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Nosferatu with Werner Herzog

Contributed by John Menier

32822“For such an advanced civilization as ours to be without images that are adequate to it is as serious a defect as being without memory.”
― Werner Herzog

The Carsey-Wolf Center at UC Santa Barbara has created a series entitled “Hollywood Berlin,” featuring screenings and discussions of films by five prominent German directors: Werner Herzog, Fritz Lang, Ernst Lubitsch, F.W. Murnau, and Billy Wilder. With the exception of Herzog these artists are representative of the wave of German exiles and immigrants who left Europe in the 1920s and 1930s to work in Hollywood, and counted among their number producers, directors, actors, writers, technicians, and cinematographers. In addition to their professional expertise that generation of émigrés brought European influences to American cinema, as reflected by film noir, increasing sophistication in comedies, and a willingness to address serious social issues.

In the inaugural program of “Hollywood Berlin” celebrated filmmaker Werner Herzog joins Carsey-Wolf Center Director Patrice Petro for a discussion of his film, “Nosferatu the Vampyre,” based on F.W. Murnau’s “Nosferatu, eine Symphonie des Grauens” (“Noserferatu, a Symphony of Horrors”). Upon the release of Herzog’s film in 1979 many critics expressed surprise at his choice of subject matter. Herzog was already well-known as the auteur of idiosyncratic art-house works based on his original screenplays. Pundits assumed that Herzog’s film was simply a remake of Murnau’s 1922 masterpiece, and they were puzzled. As Herzog explains in this program, that assumption was mistaken; his version of “Nosferatu” was intended not as a slavish imitation but as an homage both to Murnau’s film and to a seminal era of German filmmaking. In terms of plot and characters it falls midway between Bram Stoker’s novel “Dracula” and Murnau’s “Nosferatu” (which was an unauthorized version of Stoker’s novel), incorporating elements of both while adding the director’s well-known pictorial sense. Herzog sees his film as providing an explicit link between his generation, the “New German Cinema,” and what he calls “our grandfathers,” those movie-makers whose mass exodus left behind a German film industry that was moribund until the advent of Herzog, Fassbinder, Schlöndorff, Wenders, von Trotta, et al in the late 1960s and 1970s.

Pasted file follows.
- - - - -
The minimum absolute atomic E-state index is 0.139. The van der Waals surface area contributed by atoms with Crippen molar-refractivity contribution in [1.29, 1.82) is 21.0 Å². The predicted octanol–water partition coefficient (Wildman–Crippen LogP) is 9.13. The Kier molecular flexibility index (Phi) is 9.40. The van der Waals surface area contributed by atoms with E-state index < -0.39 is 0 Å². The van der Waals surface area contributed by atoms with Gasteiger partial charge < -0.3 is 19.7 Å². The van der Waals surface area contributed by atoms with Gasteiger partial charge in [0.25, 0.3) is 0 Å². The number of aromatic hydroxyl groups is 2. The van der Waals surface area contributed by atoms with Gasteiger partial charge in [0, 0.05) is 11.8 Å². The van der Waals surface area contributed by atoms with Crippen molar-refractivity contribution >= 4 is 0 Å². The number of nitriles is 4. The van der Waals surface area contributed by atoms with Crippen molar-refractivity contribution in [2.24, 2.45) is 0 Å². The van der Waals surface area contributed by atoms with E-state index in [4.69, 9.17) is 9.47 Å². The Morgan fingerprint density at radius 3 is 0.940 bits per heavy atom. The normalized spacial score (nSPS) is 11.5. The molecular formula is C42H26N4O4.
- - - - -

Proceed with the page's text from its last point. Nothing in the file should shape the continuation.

Using “Nosferatu” as a jumping-off point for conversation, Herzog elaborates on a variety of topics including his writing process, his relationships with collaborators, the importance of music, and his philosophy concerning the primacy of the image. He also addresses some of the myths and misconceptions (mythconceptions?) that have arisen from his storied career, most of which cast Herzog as an uncompromising artist who undertakes his projects with a humorless, single-minded zeal bordering on madness. While it’s true that the prolific Herzog is passionate about cinema – he once said that “we are starved for images, and it’s my duty to provide them” – he displays a healthy sardonic humor regarding himself and his public image. (“I am not Teutonic. I am Bavarian.”)

Witty, articulate, intellectually rigorous, and disarmingly honest, Werner Herzog is the perfect introduction to a series celebrating the work of German filmmakers past and present.

Watch Nosferatu with Werner Herzog

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New GRIT Talks from UCSB

842Get an up-close look at ground-breaking research and innovative technology from UCSB. Geared towards the community, these talks present the best minds from UCSB covering a wide-range of topics in science, medicine, technology and more. Check out these recent programs: